Microsoft still has a dominant (though less so) position in desktop PCs. Its developer tools are widely adopted, and its position in the data center continues to grow. It’s also had success with its game platform. But in the biggest growth markets—mobile and cloud applications—Microsoft lags industry leaders, such as Apple and Google. In other words, Microsoft continues to hold a dominant position in slow growth markets. The Microsoft haters see it as justice served.

I am neither a Microsoft lover nor a Microsoft hater. In my view, Microsoft Windows and Office are bloated and difficult to use (one close family member still doesn’t understand the right mouse button). Windows 8 doesn’t look to be an improvement either.

On the other hand, I feel some of the criticism that Microsoft receives today is undeserved. Merely mentioning Microsoft to some analysts provokes a visceral response, almost revulsion. Yet, in some respects, Microsoft is starting to become the “good guy.” In terms of privacy, I am much more comfortable using Microsoft’s Bing search engine than I am in using Google, who I fear is building a personal dossier on me. Microsoft’s Dynamics line of enterprise systems have good functionality and user adoption.

So, with Microsoft, I see some “bad,” but I also see some “good.”


SAP is a vendor that many in the enterprise software market love to hate, and I stand as second-to-none in terms of my criticism of SAP. Go to my blog, The Enterprise System Spectator, and do a search in the right hand column on SAP. To save you some time, here are some examples: my mocking of SAP for whining about price cuts; my post after post after post criticizing SAP's maintenance fees; and my hammering of SAP for fighting third-party maintenance at the same time it was offering 3PM to Oracle customers.

So, is SAP all “bad?” Certainly not. I have interviewed SAP top executives, its CEOs, and some of its board members. I can say, without a doubt, that SAP’s leaders care about its customers and that they struggle to find new and better ways to improve business value. They recognize that the TCO of their Business Suite is too high. They know that cloud providers such as Workday and Salesforce.com are eating their lunch. They also recognize that mobility apps are essential and are trying to turn the ship to provide better support for small developers. Finally, they used a skunk-works approach to develop an in-memory computing technology (HANA) that could potentially disrupt the relational database market and transform many business applications.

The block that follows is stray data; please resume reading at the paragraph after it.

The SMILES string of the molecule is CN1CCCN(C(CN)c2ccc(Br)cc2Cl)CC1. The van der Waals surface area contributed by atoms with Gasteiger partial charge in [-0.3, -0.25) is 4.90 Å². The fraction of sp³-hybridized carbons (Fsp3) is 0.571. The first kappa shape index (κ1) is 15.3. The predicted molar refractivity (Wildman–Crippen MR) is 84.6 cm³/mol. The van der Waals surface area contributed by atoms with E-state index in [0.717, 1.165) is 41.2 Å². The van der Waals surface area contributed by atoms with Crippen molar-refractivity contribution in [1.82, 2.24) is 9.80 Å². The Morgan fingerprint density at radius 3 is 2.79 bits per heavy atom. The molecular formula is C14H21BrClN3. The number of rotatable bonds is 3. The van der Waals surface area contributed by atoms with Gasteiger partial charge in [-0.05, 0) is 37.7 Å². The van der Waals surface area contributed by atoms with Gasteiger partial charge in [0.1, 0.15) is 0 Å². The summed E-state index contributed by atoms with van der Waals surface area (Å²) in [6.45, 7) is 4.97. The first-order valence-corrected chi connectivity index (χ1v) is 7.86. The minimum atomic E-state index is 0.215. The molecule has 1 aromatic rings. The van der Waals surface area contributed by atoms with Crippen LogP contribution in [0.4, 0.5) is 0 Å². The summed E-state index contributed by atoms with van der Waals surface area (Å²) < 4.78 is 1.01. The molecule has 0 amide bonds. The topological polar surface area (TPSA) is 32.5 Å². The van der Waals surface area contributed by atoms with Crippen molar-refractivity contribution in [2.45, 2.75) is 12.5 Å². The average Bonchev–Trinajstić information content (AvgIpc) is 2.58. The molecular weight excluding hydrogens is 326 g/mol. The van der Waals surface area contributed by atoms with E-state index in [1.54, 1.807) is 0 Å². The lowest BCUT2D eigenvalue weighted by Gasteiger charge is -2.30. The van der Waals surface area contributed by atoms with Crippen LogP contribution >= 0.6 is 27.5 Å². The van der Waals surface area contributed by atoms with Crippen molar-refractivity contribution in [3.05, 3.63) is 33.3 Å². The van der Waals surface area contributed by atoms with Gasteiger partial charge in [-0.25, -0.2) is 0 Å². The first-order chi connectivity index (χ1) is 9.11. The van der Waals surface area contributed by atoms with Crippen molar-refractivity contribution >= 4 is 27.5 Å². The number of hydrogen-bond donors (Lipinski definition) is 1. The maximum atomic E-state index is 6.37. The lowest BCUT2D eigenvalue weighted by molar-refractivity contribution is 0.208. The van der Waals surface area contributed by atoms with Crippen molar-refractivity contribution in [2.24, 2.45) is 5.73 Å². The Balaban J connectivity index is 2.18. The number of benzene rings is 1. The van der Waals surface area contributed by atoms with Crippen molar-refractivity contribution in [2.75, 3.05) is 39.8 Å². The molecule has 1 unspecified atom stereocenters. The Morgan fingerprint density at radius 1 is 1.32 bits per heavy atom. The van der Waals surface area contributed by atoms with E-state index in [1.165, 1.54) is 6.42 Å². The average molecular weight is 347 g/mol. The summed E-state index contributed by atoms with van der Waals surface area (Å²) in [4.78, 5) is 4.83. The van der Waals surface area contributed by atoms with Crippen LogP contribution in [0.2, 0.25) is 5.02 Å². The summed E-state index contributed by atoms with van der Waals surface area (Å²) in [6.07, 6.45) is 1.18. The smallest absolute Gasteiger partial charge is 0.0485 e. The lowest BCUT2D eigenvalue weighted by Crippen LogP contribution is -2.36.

Will SAP be successful on any of these initiatives? Who knows? But with the largest installed base of any enterprise system provider, I hope for the best—not for the sake of SAP or its shareholders—but for the sake of SAP’s customers.


Here’s a vendor that is hard to love but deserves respect. Once again, I stand second-to-none in my criticism of Oracle. Over the years, I’ve written about Oracle's excessive margins on software maintenance; the unhappiness of its installed base; its penchant for creating fear, uncertainty, and doubt; its mockery of its competitors; and its lack of openness.

On the other hand, Larry Ellison is a visionary. He had the foresight to be a large early investor in Salesforce.com and NetSuite long before cloud computing was fashionable. Apparently he knew he was better off making those investments in start-ups rather than trying to develop cloud applications within Oracle, where they would likely lack focus.

Furthermore, around the turn of the century Ellison saw that the enterprise software marketplace was fragmented and overdue for consolidation. Then, he acted on that insight and took advantage of it. I predicted that Oracle’s bid for PeopleSoft would fail, but I was wrong.